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Labor Positions (Nursing)

by Jacquelyn McMillian-Bohler

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      Slides The Five Ps of Labor Nursing.pdf
    • PDF
      Slides Five Ps of Labor Labor Positions Nursing.pdf
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    00:00 Now we've already talked a little bit about position. We spoke about keeping the pregnant patient in an upright position in order to facilitate labor. But let's think about that position all the way throughout the process. So, look at this graphic and you'll see this pregnant patient is doing lots of different things. They're on a birth ball, they're standing behind their partner, they're leaning on a chair, they're on the floor, they're on their side, they have someone rubbing on their back. Guess what position that fetus might be in for all that pain.

    00:32 Or squatting behind the chair, or in knee-chest. So these are just some options that will help you think of ways that you can help the pregnant patient get into different positions in order to facilitate that rotation. So remember in the cardinal mechanisms of labor, the fetus rotates. So the more the patient moves, the easier that rotation is going to be. Also, it just helps when you're moving not to focus on any discomforts that you're having and we know that the more the patient moves, the more likely they are to achieve a vaginal delivery.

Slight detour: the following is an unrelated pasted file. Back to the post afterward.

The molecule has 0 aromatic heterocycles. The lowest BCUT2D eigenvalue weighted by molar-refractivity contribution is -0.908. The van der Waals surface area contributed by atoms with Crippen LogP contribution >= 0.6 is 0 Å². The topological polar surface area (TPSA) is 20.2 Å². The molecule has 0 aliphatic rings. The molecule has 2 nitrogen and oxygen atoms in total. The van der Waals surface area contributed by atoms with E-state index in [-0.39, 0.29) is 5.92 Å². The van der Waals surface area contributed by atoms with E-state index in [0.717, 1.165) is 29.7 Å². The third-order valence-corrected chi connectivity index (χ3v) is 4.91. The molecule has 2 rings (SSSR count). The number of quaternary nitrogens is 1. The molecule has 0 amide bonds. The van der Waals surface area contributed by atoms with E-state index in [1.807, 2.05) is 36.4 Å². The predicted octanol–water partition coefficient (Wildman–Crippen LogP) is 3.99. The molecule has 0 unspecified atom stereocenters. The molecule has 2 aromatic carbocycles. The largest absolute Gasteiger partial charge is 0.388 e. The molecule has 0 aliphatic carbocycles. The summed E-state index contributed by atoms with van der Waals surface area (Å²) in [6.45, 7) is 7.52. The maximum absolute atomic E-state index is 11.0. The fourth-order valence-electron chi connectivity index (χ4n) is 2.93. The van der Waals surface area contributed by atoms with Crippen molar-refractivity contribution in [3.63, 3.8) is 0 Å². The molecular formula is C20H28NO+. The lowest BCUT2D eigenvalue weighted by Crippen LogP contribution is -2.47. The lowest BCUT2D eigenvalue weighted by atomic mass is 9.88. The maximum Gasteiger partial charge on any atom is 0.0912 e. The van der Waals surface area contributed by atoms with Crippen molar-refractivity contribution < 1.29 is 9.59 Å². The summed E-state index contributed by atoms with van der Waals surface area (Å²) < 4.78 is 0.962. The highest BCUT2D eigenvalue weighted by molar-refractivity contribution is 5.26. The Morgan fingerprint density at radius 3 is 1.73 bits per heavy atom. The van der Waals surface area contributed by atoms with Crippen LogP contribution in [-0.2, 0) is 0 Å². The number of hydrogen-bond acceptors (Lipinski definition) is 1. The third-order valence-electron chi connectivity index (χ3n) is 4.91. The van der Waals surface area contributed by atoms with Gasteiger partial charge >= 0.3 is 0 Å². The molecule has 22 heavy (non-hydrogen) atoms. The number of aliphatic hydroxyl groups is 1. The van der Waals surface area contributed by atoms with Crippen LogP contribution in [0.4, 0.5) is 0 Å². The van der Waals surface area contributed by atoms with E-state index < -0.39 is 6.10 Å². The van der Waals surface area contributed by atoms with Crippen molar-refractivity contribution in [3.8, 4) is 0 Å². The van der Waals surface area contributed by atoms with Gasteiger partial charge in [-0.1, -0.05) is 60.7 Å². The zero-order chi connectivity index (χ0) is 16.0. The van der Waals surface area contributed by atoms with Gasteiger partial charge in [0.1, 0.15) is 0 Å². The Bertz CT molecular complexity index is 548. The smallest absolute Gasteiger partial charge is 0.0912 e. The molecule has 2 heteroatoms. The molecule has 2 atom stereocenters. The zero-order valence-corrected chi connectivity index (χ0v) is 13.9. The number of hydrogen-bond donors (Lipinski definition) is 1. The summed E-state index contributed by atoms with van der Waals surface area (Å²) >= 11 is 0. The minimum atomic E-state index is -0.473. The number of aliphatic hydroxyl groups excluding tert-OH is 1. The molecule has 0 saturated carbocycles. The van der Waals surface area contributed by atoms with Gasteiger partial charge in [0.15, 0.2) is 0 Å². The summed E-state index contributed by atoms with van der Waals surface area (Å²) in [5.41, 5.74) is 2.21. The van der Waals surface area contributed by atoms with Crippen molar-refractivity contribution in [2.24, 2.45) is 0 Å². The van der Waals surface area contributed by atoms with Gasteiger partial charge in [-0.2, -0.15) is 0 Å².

01:06 And the less they move, the more likely they are to not achieve a vaginal delivery and need a Caesarean birth. So think about that in terms of going to the hospital and how you can help the patient be mobile during the labor as a way to achieve a vaginal delivery.


    About the Lecture

    The lecture Labor Positions (Nursing) by Jacquelyn McMillian-Bohler is from the course The 5 Ps of Labor (Nursing).


    Included Quiz Questions

    1. The more the pregnant client moves, the easier it is for the fetus to rotate and the more likely they are to achieve vaginal delivery.
    2. The more the pregnant client moves, the harder it is for the fetus to rotate and the more likely they are to achieve vaginal delivery.
    3. The more the pregnant client moves, the easier it is for the fetus to rotate and the more likely they are to achieve cesarean delivery.
    4. The more the pregnant client moves, the lesser it is for the fetus to rotate and the more likely they are to achieve vaginal delivery.

    Author of lecture Labor Positions (Nursing)

     Jacquelyn McMillian-Bohler

    Jacquelyn McMillian-Bohler


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